Rationale: Xenophon describes Cyaxares II as the last Median king and the uncle of Cyrus. According to Xenophon, Cyaxares II was king of Media and Cyrus was king of Persia, and the two were allied in a single confederated government. This power-sharing arrangement offers a way to harmonize biblical texts (e.g., Isaiah 45:1-3) and extrabiblical texts which describe Cyrus as the conqueror of kingdoms with the book of Daniel’s affirmation that there was a king higher than Cyrus when Babylon fell. According to Xenophon, Cyaxares II lived for two years after the fall of Babylon, which is enough time for the events of Daniel 6. Since Cyaxares had no male heir and Cyrus had married his daughter, Cyrus inherited Cyaxares’ position after his death and united the kingdoms of Media and Persia in a single throne. Although Xenophon only uses the name “Cyaxares,” there is evidence from other sources that Cyaxares took the throne name “Darius.” There is also evidence that Cyaxares’ father, called “Astyages” by the Greek historians, took the throne name “Ahasuerus” (= Xerxes). Xenophon does not give a precise age for Cyaxares, but his affirmation that Cyaxares was older than Cyrus fits with the affirmation in Daniel 5:31 that Darius the Mede was 62 years old when Babylon fell. In summary, the Cyaxares of Xenophon corresponds very closely to the description of Darius the Mede in the book of Daniel. In my dissertation, I undertook a detailed study of other extrabiblical sources that provide information regarding the issue of Cyrus and Darius the Mede, and I found strong evidence in support of the existence of Cyaxares II/Darius the Mede.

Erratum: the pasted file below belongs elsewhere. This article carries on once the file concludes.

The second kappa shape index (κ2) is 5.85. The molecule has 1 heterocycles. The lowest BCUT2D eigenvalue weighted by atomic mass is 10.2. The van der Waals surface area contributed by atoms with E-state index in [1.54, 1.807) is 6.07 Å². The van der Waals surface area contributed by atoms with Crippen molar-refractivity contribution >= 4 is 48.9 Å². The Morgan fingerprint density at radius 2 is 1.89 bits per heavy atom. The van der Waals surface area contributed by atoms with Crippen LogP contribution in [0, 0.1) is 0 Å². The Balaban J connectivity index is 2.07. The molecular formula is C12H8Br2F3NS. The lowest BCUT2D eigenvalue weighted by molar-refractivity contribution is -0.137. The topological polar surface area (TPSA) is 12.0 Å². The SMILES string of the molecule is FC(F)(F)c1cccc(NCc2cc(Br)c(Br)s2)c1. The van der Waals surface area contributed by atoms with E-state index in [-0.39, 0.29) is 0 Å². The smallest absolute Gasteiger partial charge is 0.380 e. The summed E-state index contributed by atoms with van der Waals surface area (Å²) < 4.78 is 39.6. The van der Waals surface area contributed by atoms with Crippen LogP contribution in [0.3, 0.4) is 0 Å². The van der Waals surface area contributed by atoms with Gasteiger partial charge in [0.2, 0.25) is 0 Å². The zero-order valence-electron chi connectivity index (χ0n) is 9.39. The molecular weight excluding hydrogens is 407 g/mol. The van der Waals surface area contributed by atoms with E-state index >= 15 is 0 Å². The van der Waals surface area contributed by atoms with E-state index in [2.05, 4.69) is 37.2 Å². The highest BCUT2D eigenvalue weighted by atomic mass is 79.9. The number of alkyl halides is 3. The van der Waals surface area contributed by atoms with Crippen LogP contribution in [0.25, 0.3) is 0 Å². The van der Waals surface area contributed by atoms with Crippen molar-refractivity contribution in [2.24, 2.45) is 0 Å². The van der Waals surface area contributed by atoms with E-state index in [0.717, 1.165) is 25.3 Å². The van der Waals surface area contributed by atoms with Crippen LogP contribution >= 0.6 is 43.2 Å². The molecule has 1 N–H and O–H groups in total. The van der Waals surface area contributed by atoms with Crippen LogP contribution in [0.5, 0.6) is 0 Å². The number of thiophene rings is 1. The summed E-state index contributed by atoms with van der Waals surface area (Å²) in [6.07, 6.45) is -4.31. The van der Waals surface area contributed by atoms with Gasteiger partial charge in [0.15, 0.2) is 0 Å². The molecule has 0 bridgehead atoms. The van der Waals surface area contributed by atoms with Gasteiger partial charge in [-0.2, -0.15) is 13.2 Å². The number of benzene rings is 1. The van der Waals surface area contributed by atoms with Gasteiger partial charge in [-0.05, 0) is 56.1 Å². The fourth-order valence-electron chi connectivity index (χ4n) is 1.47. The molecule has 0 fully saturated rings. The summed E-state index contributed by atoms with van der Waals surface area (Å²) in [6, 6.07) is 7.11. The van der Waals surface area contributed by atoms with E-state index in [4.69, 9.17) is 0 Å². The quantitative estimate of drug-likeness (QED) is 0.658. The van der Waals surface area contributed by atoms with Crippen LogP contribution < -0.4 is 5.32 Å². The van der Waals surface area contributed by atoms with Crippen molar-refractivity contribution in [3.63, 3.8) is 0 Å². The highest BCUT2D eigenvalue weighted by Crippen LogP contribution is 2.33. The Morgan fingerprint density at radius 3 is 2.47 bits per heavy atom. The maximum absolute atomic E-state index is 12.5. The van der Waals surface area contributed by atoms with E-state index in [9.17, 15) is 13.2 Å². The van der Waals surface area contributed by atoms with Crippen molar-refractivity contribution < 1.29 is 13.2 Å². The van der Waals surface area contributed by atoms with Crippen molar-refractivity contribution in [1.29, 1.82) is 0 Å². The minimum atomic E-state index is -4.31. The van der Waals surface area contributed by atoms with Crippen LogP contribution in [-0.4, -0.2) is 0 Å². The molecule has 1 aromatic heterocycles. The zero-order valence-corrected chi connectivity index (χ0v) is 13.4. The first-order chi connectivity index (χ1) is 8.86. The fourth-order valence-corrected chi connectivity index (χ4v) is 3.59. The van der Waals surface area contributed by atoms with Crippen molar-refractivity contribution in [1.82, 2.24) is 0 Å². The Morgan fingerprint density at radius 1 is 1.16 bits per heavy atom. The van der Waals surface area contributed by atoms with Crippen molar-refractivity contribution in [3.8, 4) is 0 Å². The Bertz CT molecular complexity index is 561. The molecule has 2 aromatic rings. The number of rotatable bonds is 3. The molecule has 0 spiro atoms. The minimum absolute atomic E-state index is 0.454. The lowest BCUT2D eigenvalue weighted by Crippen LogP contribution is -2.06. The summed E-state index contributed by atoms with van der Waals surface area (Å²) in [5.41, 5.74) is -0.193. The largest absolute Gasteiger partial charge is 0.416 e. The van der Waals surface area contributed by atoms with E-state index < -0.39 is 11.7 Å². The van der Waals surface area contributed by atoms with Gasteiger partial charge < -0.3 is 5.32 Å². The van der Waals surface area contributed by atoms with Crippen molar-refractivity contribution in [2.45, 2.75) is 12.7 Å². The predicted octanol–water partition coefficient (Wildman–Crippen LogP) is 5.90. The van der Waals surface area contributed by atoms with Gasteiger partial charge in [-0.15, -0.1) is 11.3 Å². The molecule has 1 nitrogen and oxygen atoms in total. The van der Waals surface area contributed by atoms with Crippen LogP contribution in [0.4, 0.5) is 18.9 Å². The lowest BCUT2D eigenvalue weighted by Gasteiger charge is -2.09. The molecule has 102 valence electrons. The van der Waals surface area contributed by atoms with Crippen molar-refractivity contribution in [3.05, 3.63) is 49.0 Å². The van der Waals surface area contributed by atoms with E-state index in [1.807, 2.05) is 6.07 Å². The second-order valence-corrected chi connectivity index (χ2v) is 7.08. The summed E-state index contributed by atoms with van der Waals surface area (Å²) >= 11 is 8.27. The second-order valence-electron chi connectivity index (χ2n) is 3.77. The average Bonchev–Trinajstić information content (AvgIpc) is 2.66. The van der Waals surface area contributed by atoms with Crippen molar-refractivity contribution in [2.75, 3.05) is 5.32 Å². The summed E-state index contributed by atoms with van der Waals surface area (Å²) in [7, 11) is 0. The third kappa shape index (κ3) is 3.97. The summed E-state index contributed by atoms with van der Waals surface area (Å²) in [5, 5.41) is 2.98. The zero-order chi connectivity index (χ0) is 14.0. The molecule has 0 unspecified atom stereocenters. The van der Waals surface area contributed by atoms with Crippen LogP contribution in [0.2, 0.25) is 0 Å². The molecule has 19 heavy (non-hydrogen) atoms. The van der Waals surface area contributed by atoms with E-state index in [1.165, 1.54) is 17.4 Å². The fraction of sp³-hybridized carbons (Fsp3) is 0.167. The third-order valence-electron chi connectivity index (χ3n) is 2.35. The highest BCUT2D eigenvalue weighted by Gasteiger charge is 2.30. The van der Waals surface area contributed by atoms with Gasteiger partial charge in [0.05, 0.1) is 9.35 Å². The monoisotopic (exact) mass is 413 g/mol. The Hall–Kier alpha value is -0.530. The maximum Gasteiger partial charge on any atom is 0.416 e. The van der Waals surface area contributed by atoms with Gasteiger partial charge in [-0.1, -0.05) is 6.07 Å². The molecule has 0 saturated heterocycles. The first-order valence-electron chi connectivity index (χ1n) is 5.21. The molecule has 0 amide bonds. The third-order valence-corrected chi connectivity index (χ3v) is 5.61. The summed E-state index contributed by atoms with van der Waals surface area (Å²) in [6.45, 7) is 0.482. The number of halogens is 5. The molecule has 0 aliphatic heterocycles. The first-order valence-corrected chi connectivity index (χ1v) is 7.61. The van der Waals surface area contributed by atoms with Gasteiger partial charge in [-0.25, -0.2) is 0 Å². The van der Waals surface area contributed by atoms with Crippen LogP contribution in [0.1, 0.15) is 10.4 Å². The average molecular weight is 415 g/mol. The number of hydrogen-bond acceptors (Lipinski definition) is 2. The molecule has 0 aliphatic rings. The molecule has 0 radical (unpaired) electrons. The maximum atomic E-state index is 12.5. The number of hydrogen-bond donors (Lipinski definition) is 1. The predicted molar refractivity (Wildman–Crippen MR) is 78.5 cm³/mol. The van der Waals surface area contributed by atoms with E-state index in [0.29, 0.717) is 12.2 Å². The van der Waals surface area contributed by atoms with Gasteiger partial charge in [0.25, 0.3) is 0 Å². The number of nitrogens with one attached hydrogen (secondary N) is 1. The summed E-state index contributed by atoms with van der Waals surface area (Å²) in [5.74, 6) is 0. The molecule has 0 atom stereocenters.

Objection #1: Babylonian contract texts are dated to the reign of Cyrus from the fall of Babylon, without an intervening reign of Darius the Mede.
Response: The contract texts also do not mention Belshazzar, whom Daniel identifies correctly as “king.” This is because the contract texts do not always mention all the coregents in a coregency. In the case of the coregency between Cyrus and Darius the Mede, it was natural to date Babylonian contract texts by the reign of the king who entered Babylon as its conqueror (Cyrus). Nevertheless, it is possible that there are contract texts dated by the reign of Darius the Mede, since those texts would be identified by modern scholars with the reign of one of the three Dariuses who reigned later.
Objection #2: The Cyropaedia of Xenophon is not a reliable source for the history of Cyrus.
Response: This evaluation of the Cyropaedia is based on the presupposition that Cyaxares II is fictional. If one accepts the historicity of Cyaxares II, then the Cyropaedia appears much more reliable. Moreover, Xenophon has been proven more precise than Herodotus with respect to his description of the royal upbringing of Cyrus, the existence of Belshazzar, the existence of Gobryas, and the marriage of Cyrus with Cyaxares’ daughter.
To read more details regarding the identification of Darius the Mede with Cyaxares II and the ancient sources which support this identification, see my article: Darius the Mede: A Solution to His Identity.
Copyright © 2020 by Steven D. Anderson.
Dr. Steven D. Anderson is professor of Bible Exposition at Seminario Teológico Evangélico Gozo Eterno (STEGE). He received his doctorate (Ph. D.) in Biblical Studies with a concentration in Bible Exposition from Dallas Theological Seminary (Dallas, TX).